After showing a strong move to the upside early in the session, stocks remained firmly positive throughout the trading day on Monday. The major averages extended last week’s upward trend, with the tech-heavy Nasdaq reaching another new record closing high.
While the major averages all posted strong gains, the Nasdaq outperformed its counterparts. The Nasdaq soared 226.02 points or 2.2 percent to 10,433.65, the Dow surged up 459.67 points or 1.8 percent to 26,287.03 and the S&P 500 jumped 49.71 points or 1.6 percent to 3,179.72.
Strength in overseas has carried over to Wall Street, as Chinese shares skyrocketed on the day amid positive commentary on the market from state media.
China’s Securities Times said fostering a “healthy” bull market after the coronavirus pandemic is now more important to the economy than ever.
Traders also remain generally optimistic about the U.S. economic outlook following last Thursday’s better than expected jobs data.
In the latest sign of the rapid economic recovery, the Institute for Supply Management released a report showing a substantial turnaround in U.S. service sector activity in the month of June.
The ISM said its non-manufacturing index spiked to 57.1 in June from 45.4 in May, with a reading above 50 indicting an increase in service sector activity. Economists had expected the index to climb to 50.1.
The sharp increase by the non-manufacturing index reflected the largest single-month percentage-point increase since its debut in 1997.
“The non-manufacturing composite index indicated growth after two consecutive months of contraction,” said Anthony Nieves, Chair of the ISM Non-Manufacturing Business Survey Committee.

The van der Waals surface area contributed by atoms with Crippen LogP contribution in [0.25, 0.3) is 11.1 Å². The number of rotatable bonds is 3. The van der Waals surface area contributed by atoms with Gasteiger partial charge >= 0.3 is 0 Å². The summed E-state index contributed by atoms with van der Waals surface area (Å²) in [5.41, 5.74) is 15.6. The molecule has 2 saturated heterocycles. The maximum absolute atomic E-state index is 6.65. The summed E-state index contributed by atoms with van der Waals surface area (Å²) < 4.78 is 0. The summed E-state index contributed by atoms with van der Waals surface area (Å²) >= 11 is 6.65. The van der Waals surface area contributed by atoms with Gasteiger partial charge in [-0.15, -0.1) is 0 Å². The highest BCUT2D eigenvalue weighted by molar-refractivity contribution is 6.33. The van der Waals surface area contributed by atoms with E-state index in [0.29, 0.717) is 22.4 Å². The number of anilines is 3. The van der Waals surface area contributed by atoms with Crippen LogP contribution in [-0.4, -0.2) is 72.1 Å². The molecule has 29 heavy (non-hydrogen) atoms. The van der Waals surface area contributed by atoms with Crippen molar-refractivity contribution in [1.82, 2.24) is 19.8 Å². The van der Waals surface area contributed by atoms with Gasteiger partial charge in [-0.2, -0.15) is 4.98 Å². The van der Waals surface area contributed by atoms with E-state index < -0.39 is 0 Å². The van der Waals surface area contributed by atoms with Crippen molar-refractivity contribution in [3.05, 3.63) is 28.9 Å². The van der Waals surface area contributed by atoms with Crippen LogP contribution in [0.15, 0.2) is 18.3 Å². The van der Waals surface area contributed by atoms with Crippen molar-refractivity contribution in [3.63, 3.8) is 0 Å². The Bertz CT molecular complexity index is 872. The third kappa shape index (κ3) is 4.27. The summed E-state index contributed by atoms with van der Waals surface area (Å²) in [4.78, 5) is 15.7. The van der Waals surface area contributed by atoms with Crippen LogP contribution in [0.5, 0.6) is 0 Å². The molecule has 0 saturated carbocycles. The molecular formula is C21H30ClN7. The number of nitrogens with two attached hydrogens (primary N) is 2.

He added, “Respondents remain concerned about the coronavirus and the more recent civil unrest; however, they are cautiously optimistic about business conditions and the economy as businesses are beginning to reopen.”
The economic optimism continues to overshadow the recent spike in coronavirus cases even as the World Health Organization reported the biggest single-day increase in cases on Saturday.
Retail stocks moved sharply higher over the course of the trading session, driving the Dow Jones U.S. Retail Index up by 3.1 percent to a new record closing high.
Substantial strength was also visible among oil service stocks, as reflected by the 3.2 percent spike by the Philadelphia Oil Service Index.
The rally by oil service stocks came even though the price of crude oil for August delivery ended the day nearly flat, edging down $0.02 to $40.63 a barrel.
Computer hardware, semiconductor, and networking stocks also saw considerable strength on the day, contributing to the continued advance by the tech-heavy Nasdaq.
Most of the other major sectors also moved to the upside, with brokerage, airline and housing stocks posting notable gains.
In overseas trading, stock markets across the Asia-Pacific region moved mostly higher during trading on Monday. Japan’s Nikkei 225 Index surged up by 1.8 percent, while China’s Shanghai Composite Index spiked by 5.7 percent.
The major European markets also showed strong moves to the upside on the day. While the U.K.’s FTSE 100 Index jumped by 2.1 percent, the German DAX Index and the French CAC 40 Index rallied by 1.6 percent and 1.5 percent, respectively.
In the bond market, treasuries moved modestly lower after turning higher over the course of the previous session. As a result, the yield on the benchmark ten-year note, which moves opposite of its price, inched up by 1.5 basis points to 0.684 percent.
A lack of major U.S. economic data may lead to light trading activity on Tuesday, although traders are likely to keep an eye on the latest coronavirus news.
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